There are so many more people with their hand in sponsoring things, trying to get more exposure for skateboarding. The bottom line in skateboarding is that there was a message, whether we admitted it in the first few generations of skaters or not, that came from a bunch of rebellious young kids being creative and ambitious, trying to show an unfiltered perspective on a trife society that was holding us back from being creative and ambitious. They were in garages, building boards themselves and skating anything in their path. That’s what brought so much attraction to skateboarding in the first place. The message had to do with breaking down societal standards, and destroying personal property. Now, it has almost turned against us, and that same message has been filtered out because so many people are attracted to it, and we’re marketing it all to them. It’s like 70% of the people you’re marketing skateboarding to aren’t actually skaters, so they don’t get the message at all, and a lot of the skaters now don’t understand either because they picked up skating with that filtered down message in tact. I don’t think skateboarding is for everyone, I liked the era when you’d had slam sections to show people that. I think it’s for everyone to appreciate, but it shouldn’t be marketed to everybody as a sport that anybody could do.
What about on a more personal level?
I’m just being pressured to release coverage. I was more stressed coming out of my injury. I’ve seen skaters like James Craig where they have one bad knee injury and kind of disappear. For me, it was a pretty minor injury. It taught me not to even pay attention to the other stuff. It’s almost easier to be original when there’s a bunch of bullshit everywhere and maneuver your way through it. I feel like I have gotten a lot for doing a little within skating, there are a lot of guys that skate and put out way more stuff. I always appreciated people like Gino, Heath and Arto, who have only had a few major video parts, but they were the best they could possibly be.
So your approach is basically to maximize on only putting out your best?
I try to, but it’s kind of a gift and a curse. In my Mind Field part, I was focussed on filming all these single tricks, but a lot of them took me three or four times of going back. I couldn’t film lines because I’d always try lines that were too hard, so I kinda made a part that was a lot of single tricks, and that’s not exactly how I wanted it to be. The injury has helped me gain a lot of patience with filming, especially with lines.
Well, that’s a good thing.
You have to re-evaluate your weight distribution for every trick [after you get injured.] You have to do it over again as you start to get more strength. You have to figure out the physics and timing of every trick all over again. I had a really hard time with nollie tricks. When I was younger, nollie was my go-to, but after I shot up and got taller, I lost a lot of my nollie tricks. Then I moved to New York and started doing wallies and lost all my tech tricks.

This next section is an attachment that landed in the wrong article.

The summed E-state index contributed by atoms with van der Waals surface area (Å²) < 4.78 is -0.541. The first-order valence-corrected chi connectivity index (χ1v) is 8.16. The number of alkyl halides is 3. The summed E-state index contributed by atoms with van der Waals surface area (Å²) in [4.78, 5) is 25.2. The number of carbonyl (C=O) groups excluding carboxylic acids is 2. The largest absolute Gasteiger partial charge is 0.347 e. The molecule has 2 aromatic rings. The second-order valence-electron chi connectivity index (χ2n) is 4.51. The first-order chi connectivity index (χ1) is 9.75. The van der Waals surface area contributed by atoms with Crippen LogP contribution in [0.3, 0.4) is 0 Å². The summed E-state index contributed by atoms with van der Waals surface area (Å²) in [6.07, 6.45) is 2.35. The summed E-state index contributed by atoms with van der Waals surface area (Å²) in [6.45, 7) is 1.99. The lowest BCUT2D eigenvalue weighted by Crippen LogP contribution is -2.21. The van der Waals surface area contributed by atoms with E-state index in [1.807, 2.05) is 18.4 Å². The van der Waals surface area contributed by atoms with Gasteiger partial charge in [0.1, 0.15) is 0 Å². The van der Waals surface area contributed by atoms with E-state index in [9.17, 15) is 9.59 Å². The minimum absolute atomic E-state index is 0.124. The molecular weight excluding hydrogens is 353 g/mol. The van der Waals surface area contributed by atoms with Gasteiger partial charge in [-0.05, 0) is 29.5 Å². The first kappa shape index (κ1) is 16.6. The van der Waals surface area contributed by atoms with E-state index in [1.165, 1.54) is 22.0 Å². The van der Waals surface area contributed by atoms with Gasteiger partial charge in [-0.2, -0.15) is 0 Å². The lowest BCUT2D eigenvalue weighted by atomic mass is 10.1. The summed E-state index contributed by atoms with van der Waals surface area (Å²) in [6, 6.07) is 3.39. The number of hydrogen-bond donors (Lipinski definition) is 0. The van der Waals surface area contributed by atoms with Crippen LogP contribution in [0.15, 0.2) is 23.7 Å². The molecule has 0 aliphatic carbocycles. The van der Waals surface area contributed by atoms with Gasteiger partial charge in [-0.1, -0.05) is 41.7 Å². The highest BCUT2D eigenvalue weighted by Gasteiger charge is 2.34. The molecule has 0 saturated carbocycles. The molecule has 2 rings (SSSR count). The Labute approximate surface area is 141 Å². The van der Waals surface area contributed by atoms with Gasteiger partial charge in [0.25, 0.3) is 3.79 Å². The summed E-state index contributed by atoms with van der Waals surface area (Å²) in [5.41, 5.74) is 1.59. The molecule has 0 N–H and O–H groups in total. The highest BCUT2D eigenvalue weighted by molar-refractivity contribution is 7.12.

Do you have any tips for people coming off an injury? What’s the right mindset to ease back into skating?
You should ride a bicycle as much as you can. It’s good because you can go look for spots and still feel like you’re out having a skate experience. Drink a lot of protein shakes. As far as the actual act of skating, you have to respect your boundaries. There’s a fine line between pushing yourself too hard and not doing enough. You have to be risking yourself a tiny bit. At some point you have to cross the line with injuries and believe you’ll be alright. Like, tell your body, “I need to use this,” so you can build yourself back to 100%. Like now [as I get older] when the rain comes, it actually starts hurting. I’m probably going to have arthritis because of that.
I feel like skaters are screwed in general when it comes to all that. It’s insane that dudes like Lance Mountain and Steve Caballero could still do all the shit they do at their age.
Lance Mountain has no PCL. I look up to people like him and Danny Way, even if he has had Australian surgeons re-build his shit seven times. Skaters just have to believe beyond their own ability sometimes. I think that’s the most empowering thing that skaters give themselves. On a daily basis, you’re trying to out-do yourself with things you at one point never would have thought you were capable of. That one point may have been five years ago when you first tried to learn it or a second ago — like when you first got to a spot and didn’t think you’d be able to skate it. That’s valuable for any aspect of your life, for any challenge. You know that you have the capability to achieve things that you’re afraid of in reality, whether it be starting to pay your bills and taxes or starting a small business. Skaters aren’t the most fearless people, everyone has their issues, but skating teaches you to face your fears on a daily basis.
Do you think you’d be in a different place if you were recovering for yourself versus recovering for “work?”
I probably would’ve had a faster recovery if not for skating. I would’ve just been in the gym and on my bicycle instead of taking the first opportunity I could to go back on tour. It’s pressure, but I feel like I’m lucky. I don’t have to do what a lot of people have to do. My sponsors give me a lot of freedom. For the most part, they understand that me developing a concept, message, and my style of skating is the most important thing for their company. They’re willing to do whatever it takes for me to skate my best, and they trust me that I know how to do that. A lot of companies don’t. Skaters don’t really question that, because they have to do what they got to do to get paid, be it this online clip, this Berrics clip, or whatever. Unfortunately, there are a lot of people that once didn’t have to do that and now do, that seem like they are just holding on. I don’t like to see that kind of a thing happen. I’d rather see an original mentality come out through other mediums in a skater’s life, rather than see their skating suffer from pressure within the industry.
It’s important to also have goals outside of skating. Skateboarders with the right mentality have a lot to offer the world outside of the actual act of skating.
What are some of your non-skate goals?